WEDNESDAY, May 7, 2003 (HealthDayNews) -- French researchers believe they've found a single mutation in the genetic code of certain mosquitoes that is responsible for their resistance to some insecticides.
The scientists claim the finding may help in developing new insecticides to combat the bugs that carry diseases such as malaria and West Nile virus.
Other experts are divided on the implications of the findings.
"We've known that this type of resistance has occurred for a while now," says Dawn Wesson, an associate professor of tropical medicine at Tulane School of Public Health and Tropical Medicine in New Orleans. "The significance here is that they've identified the actual mutation that is responsible for that resistance. So that means we might be able to devise either new or altered current insecticides that can actually overcome the mutation."
Others feel the authors of the brief, which appears in the May 8 issue of Nature, have overstated the significance of their findings.
"It does not address two major categories of insecticides that are now being used against mosquitoes -- those that are related to DDT and those that are in the pyrethroid category," says Andrew Spielman, a professor of tropical public health at the Harvard School of Public Health. "They're talking about a mutation that doesn't relate to commonly used insecticides."
According to the study authors, mosquitoes that transmit malaria and West Nile virus developed insecticide resistance more than 25 years ago in Africa, the Americas and Europe.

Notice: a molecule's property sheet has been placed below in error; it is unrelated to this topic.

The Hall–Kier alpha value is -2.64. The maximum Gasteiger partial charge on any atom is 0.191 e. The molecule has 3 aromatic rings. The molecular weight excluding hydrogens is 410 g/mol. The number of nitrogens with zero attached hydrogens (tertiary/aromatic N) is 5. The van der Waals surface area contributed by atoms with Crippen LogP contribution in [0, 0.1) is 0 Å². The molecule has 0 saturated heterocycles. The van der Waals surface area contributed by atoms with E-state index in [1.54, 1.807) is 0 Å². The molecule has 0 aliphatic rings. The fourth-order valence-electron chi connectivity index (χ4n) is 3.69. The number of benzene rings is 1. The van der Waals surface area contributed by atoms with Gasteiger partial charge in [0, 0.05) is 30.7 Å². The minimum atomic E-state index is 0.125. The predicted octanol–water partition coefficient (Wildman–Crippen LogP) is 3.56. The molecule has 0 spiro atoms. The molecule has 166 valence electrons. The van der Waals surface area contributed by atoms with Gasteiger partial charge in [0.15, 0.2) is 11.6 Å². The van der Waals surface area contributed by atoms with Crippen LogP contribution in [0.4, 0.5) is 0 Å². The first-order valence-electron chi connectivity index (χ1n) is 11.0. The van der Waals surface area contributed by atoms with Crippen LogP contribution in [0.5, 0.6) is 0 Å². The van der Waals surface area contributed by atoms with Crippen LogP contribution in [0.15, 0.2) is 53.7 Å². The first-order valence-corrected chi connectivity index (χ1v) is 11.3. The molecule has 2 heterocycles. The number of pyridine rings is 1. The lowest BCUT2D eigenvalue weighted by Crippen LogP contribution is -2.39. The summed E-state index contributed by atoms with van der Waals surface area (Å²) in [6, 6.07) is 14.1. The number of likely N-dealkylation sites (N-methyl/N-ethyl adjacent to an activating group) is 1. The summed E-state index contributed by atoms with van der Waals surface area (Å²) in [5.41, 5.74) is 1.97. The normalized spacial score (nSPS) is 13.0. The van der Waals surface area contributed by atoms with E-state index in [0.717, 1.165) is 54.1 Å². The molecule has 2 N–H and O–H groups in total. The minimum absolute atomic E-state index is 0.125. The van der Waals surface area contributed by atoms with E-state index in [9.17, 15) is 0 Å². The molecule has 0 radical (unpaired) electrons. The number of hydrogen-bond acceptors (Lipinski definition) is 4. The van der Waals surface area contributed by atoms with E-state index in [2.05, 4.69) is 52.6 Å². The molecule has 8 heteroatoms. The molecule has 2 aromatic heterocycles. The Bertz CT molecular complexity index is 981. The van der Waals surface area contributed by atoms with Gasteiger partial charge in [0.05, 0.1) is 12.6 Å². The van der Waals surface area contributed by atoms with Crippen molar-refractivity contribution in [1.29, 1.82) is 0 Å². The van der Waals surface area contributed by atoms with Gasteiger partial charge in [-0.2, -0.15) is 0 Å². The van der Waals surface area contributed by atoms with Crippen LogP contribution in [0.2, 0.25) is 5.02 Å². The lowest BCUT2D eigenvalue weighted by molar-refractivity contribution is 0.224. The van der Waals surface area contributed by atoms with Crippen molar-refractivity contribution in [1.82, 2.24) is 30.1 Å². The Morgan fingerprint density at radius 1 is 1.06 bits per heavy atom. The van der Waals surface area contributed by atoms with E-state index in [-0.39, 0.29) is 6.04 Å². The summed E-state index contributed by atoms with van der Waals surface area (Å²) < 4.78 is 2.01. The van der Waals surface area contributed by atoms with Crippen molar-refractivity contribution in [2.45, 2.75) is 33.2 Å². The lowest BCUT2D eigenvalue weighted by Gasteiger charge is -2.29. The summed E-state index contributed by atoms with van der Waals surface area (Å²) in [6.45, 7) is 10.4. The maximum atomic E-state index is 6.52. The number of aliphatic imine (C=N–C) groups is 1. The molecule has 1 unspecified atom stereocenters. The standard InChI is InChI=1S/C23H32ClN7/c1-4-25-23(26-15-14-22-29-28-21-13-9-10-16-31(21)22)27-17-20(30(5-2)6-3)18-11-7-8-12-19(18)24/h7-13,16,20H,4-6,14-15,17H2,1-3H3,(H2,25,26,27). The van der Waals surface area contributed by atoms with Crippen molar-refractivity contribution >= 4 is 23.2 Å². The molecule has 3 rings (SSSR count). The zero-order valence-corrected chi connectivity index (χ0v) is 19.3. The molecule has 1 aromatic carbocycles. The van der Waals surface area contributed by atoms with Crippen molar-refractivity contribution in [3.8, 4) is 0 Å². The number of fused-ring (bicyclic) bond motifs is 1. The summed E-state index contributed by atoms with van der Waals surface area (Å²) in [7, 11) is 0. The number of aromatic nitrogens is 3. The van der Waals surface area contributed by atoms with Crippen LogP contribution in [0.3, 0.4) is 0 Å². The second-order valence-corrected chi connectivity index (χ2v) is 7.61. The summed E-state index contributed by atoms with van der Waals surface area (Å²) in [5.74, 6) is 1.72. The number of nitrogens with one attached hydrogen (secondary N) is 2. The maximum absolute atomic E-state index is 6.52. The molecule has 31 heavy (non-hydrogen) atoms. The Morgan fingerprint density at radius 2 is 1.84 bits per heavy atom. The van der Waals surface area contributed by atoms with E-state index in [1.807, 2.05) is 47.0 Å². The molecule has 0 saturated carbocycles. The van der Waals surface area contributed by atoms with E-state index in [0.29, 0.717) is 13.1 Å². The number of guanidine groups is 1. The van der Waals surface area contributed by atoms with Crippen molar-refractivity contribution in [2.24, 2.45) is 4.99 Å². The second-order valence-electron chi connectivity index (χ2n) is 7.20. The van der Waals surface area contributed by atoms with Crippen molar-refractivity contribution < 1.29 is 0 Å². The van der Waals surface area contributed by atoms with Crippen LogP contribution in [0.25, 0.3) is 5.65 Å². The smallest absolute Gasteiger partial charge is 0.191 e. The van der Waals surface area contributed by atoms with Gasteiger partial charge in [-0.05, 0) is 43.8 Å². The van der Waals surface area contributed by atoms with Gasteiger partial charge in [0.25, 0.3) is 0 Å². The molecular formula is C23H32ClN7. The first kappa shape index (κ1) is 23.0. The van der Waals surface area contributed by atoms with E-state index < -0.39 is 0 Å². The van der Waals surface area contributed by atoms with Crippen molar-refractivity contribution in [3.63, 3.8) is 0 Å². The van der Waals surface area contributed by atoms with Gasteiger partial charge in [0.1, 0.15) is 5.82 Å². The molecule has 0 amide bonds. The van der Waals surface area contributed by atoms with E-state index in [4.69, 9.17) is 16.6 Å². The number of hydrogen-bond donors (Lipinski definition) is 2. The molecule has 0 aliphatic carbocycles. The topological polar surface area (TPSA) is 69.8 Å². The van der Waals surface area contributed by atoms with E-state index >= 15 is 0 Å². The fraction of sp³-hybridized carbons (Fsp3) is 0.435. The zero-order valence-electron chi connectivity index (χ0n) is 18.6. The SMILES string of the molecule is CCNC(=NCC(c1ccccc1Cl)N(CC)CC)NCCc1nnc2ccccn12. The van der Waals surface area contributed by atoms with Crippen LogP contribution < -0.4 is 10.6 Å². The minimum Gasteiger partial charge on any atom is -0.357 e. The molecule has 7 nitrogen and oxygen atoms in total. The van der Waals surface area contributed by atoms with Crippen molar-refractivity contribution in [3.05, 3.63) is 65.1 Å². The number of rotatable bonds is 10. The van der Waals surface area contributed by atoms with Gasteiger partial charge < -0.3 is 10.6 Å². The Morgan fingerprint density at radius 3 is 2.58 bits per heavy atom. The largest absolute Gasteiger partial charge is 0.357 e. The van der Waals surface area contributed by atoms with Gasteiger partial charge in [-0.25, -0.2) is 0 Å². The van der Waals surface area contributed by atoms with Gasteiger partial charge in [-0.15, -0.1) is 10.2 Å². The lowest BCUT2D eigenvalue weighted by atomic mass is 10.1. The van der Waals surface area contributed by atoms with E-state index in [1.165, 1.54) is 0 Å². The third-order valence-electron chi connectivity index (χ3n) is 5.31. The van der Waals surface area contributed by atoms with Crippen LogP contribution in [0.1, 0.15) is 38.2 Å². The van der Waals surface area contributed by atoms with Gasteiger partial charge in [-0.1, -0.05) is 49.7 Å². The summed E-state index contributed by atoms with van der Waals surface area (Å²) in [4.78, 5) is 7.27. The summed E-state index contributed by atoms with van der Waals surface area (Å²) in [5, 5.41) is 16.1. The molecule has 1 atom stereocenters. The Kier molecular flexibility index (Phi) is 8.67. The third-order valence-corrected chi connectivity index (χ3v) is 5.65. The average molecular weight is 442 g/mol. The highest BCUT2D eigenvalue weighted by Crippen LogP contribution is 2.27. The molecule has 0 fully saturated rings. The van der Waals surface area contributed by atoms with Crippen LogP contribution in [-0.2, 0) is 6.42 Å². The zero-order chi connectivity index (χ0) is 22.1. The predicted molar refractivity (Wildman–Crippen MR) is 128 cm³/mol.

In normal mosquitoes, an enzyme called acetylcholinesterase lets the nerve cells recharge so they can fire up again and perform their work of sending signals to cells. Insecticides interfere with the action of acetylcholinesterase, so the insect essentially ends up dying of overstimulation, Wesson says.
The mutation occurs in a gene called ace-1, which encodes acetylcholinesterase and basically lets the mosquito dodge the effects of two families of insecticides, organophosphates and carbamates.
"The pesticide binds to the enzyme and inactivates it," says study author Mylène Weill, a lecturer in molecular biology at the University of Montpellier II in France. "The mutation prevents the insecticide from binding to the enzyme."
The researchers found this specific ace-1 mutation in 10 highly resistant strains of Culex pipiens mosquitoes from Africa, the Caribbean and Europe, and in one resistant African strain of Anopheles gambiae mosquitoes. C. pipiens carry West Nile virus and A. gambiae carry malaria, the researchers say.
The question is whether this finding will translate into any new mosquito-control strategies; Spielman is doubtful. "There is nothing in this paper that relates to that major group of compounds that are mainly used now against mosquitoes," he says.
Weill, however, is more hopeful.
"We know now the target and the mutation, so we can produce a mutated form of the enzyme and select strains for new molecules that can be active in that," she says. "We need several years but we must keep on going, finding new molecules and insecticides, otherwise at one point we will not be able to fight anymore."